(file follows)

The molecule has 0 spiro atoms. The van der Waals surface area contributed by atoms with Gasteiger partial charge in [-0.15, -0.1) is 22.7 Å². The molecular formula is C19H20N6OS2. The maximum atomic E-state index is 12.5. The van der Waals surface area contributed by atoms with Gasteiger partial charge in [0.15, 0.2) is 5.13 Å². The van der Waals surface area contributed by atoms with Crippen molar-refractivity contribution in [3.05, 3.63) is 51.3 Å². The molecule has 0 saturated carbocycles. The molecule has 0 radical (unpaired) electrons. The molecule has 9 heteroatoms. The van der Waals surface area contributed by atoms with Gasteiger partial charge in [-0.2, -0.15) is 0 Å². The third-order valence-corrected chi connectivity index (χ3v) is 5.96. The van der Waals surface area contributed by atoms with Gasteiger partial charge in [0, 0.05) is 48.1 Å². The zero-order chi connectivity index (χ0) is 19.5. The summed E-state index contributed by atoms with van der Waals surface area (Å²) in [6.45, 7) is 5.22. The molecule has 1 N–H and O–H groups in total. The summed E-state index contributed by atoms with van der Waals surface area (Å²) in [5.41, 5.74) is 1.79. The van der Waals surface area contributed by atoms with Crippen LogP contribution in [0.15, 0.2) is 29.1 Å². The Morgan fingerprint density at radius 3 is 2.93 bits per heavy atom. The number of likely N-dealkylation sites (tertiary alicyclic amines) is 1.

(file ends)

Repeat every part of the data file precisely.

The molecule has 0 spiro atoms. The van der Waals surface area contributed by atoms with Gasteiger partial charge in [-0.15, -0.1) is 22.7 Å². The molecular formula is C19H20N6OS2. The maximum atomic E-state index is 12.5. The van der Waals surface area contributed by atoms with Gasteiger partial charge in [0.15, 0.2) is 5.13 Å². The van der Waals surface area contributed by atoms with Crippen molar-refractivity contribution in [3.05, 3.63) is 51.3 Å². The molecule has 0 saturated carbocycles. The molecule has 0 radical (unpaired) electrons. The molecule has 9 heteroatoms. The van der Waals surface area contributed by atoms with Gasteiger partial charge in [-0.2, -0.15) is 0 Å². The third-order valence-corrected chi connectivity index (χ3v) is 5.96. The van der Waals surface area contributed by atoms with Gasteiger partial charge in [0, 0.05) is 48.1 Å². The zero-order chi connectivity index (χ0) is 19.5. The summed E-state index contributed by atoms with van der Waals surface area (Å²) in [6.45, 7) is 5.22. The molecule has 1 N–H and O–H groups in total. The summed E-state index contributed by atoms with van der Waals surface area (Å²) in [5.41, 5.74) is 1.79. The van der Waals surface area contributed by atoms with Crippen LogP contribution in [0.15, 0.2) is 29.1 Å². The Morgan fingerprint density at radius 3 is 2.93 bits per heavy atom. The number of likely N-dealkylation sites (tertiary alicyclic amines) is 1.